How not to report a suicide

BY AAKANKSHA SHARMA| IN Media Practice | 18/08/2014
Zee News master class in bad reporting - interviewing the child of a woman who committed suicide.
AAKANKSHA SHARMA found it offensive and tasteless.

The reputation of television news, already dismal, has worsened into insensitive, careless, lazy, and stupid reporting. The tragic suicide of a woman in R.K. Puram in the capital that was witnessed by her hapless child has been converted into a spectacle by Zee News. (

What started off as a possible story of domestic violence and dowry demands later turned into an unbelievable ‘evil mom’yarn – ‘evil’ in that she wantonly abandoned her child by committing suicide according to Zee News.

The couple, who lived in the servants quarter, had a heated argument after which the man stepped out while the woman decided to end her life, an act witnessed by the couples five year old son who was, understandably, shaken. This did not deter Zee News’ reporter Neeraj Gaur from thrusting the microphone into his face to ask about the incident.

NG: Aapne dekha kya hua? (Did you see what happened?)

Child: Haan...Mummy pankhe se latak gai (My mother just hanged herself)

NG: Aapne Papa ko phone kia? (Did you call up your father?)

Child: Nahi (No)

NG: Jab wo latak gai to kya aap usi kamre me the? (When she hanged herself were you in the room?)

Child:.....mumbling something...

Gaur had already reported on the nature, possible causes and impact of the suicide within the first two minutes of the seven minute package. But he insisted on asking the child idiotic and insensitive questions to establish the evil mom theory. It was not just the questions but the entire packaging of the story - with a ticker that accused the mother of willfully abandoning a child and visuals showing the police dragging the body - that made it among the most atrocious stories aired on the channel.

Did Gaur not realise that answering those questions could be the most traumatic experience the child would ever have to go through?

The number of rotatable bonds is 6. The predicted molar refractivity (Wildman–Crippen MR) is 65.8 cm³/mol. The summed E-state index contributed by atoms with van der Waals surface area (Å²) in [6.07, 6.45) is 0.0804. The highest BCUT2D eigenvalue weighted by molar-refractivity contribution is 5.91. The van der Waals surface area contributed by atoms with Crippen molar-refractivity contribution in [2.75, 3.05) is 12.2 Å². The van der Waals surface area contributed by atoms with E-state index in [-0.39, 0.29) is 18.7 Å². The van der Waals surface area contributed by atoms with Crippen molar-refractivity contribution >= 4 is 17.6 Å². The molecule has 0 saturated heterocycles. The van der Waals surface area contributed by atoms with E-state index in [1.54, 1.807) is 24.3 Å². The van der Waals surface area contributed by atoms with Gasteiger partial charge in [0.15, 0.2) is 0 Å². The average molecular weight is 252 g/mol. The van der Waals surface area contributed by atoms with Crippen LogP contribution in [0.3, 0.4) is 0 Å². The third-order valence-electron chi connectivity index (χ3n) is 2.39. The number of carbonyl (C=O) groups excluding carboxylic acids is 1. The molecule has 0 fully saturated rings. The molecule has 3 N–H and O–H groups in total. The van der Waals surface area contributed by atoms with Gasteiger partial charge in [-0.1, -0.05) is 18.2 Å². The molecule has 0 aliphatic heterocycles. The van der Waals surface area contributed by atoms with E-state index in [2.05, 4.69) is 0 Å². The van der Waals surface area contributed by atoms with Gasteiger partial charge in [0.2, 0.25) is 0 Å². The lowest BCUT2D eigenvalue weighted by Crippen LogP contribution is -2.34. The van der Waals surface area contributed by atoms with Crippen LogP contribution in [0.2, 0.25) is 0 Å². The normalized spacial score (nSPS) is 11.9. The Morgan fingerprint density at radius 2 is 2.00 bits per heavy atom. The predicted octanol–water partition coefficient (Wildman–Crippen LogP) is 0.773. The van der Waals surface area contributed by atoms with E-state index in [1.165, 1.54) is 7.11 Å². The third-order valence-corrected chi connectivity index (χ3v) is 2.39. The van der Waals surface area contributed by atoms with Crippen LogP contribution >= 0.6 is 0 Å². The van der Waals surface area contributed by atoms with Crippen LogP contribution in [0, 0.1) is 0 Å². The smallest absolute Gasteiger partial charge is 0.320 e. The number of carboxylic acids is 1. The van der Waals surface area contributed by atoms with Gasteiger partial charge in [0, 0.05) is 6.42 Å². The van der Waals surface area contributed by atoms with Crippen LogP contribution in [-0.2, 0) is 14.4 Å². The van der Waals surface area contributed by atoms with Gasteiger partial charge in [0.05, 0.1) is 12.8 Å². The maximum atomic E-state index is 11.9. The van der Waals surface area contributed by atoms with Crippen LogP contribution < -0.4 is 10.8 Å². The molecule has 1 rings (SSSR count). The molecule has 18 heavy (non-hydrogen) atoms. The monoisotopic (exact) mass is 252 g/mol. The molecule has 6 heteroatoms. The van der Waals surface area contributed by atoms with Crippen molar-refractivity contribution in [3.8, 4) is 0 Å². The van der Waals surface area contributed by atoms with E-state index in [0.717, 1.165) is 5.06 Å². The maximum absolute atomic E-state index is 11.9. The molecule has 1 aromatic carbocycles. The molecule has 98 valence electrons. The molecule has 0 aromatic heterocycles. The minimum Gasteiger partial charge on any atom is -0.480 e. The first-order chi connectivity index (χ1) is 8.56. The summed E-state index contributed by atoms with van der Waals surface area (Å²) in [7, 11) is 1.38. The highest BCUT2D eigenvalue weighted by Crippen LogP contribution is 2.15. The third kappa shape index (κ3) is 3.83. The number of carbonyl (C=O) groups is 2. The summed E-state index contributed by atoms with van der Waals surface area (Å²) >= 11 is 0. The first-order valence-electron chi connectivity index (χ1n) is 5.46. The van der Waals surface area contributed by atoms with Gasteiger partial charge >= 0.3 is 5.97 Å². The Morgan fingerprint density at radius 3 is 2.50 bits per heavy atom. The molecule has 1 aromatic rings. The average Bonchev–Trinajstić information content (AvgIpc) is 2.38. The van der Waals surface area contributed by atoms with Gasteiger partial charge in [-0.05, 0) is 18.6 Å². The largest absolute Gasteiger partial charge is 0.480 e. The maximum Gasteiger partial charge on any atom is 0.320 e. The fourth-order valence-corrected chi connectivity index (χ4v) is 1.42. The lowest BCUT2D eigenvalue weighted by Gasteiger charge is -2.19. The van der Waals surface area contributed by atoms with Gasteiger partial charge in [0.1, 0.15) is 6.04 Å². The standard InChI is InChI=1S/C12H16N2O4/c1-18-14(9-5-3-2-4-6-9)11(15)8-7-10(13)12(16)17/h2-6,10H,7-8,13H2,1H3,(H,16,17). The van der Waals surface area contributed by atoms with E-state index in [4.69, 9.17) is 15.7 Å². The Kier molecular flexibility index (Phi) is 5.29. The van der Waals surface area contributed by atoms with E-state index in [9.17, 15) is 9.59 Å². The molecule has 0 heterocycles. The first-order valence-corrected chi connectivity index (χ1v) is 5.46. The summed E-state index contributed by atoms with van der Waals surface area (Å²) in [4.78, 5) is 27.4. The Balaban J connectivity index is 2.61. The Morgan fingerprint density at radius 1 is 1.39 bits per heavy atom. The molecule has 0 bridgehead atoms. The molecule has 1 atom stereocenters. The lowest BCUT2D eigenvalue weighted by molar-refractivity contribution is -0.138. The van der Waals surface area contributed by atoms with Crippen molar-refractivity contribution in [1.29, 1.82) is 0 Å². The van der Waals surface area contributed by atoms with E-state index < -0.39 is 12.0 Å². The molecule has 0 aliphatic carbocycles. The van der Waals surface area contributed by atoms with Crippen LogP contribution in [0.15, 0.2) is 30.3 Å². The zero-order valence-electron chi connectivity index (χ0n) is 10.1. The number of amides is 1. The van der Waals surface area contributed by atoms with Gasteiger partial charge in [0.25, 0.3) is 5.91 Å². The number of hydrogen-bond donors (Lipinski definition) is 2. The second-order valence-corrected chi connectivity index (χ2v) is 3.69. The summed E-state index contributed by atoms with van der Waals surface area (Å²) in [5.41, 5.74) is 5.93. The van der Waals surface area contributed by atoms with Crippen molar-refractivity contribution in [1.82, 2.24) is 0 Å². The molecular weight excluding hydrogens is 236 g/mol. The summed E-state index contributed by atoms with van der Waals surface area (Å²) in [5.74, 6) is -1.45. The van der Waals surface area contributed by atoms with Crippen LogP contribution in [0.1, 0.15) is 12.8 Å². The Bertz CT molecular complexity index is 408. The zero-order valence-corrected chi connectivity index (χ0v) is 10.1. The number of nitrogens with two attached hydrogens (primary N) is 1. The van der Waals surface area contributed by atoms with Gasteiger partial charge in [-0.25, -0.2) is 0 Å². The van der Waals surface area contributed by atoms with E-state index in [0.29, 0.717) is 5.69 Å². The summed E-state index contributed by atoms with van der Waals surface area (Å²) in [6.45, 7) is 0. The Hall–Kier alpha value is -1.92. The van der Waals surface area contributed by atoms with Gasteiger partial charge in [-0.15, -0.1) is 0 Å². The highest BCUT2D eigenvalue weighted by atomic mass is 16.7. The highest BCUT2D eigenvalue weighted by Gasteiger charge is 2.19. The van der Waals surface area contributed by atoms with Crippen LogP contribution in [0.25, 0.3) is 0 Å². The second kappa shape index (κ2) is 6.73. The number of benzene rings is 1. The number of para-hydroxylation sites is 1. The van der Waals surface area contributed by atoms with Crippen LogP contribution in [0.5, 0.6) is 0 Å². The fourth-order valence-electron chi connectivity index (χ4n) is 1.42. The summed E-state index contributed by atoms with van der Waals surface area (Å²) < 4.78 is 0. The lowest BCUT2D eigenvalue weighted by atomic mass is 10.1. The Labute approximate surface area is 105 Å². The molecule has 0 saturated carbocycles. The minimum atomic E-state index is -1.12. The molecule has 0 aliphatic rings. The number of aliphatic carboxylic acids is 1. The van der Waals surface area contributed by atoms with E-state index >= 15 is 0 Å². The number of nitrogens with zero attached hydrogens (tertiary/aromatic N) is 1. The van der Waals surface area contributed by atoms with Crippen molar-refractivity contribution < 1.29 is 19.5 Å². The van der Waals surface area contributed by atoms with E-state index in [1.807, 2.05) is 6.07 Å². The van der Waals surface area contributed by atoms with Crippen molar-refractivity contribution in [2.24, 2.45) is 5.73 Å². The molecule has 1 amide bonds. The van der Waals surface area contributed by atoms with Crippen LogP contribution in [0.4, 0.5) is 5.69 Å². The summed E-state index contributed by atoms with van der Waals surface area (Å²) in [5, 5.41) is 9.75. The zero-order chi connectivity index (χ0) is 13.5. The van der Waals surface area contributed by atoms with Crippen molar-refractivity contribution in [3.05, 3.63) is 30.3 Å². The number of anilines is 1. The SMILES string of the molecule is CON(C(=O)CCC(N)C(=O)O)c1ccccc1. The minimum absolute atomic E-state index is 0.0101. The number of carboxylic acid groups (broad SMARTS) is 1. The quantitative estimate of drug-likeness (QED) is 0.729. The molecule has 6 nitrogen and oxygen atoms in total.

Clearly, no editorial judgment was exercised about what visuals to show in the story or to consider other, less offensive ways, of reporting it. A story that could have been portrayed in terms of the childs trauma or future uncertainty was instead turned into a story about a ‘selfish’ mother.

Whenever a news story is aired, it represents the channel. Each word, each visual and each byte conveys the value systems prevalent in the organization. The casual manner in which this story was covered should be a reminder that journalists should be looking for news and not behaving like vultures feasting on the remains of the dead.

One bad news package can tarnish the reputation of a good channel. Perhaps the electronic media needs to revisit its coverage on critical issues, despite the clear guidelines from the News Broadcasters’ Association. It is not enough to follow the rules as a formality. There must be careful introspection on why these guidelines were put out in the first place. Merely blurring a child’s face does not absolve the channel of the charge of insensitive and tasteless reporting.

There can only be two reasons why Zee News treated the story in this fashion. Either its editors are too busy to see what it is broadcasting or its reporters do not fully realise the impact of the medium in which they work. Either way, the results are abominable.

Aakanksha Sharma is an Assistant professor at the department of media studies at JIMS Vasant Kunj.

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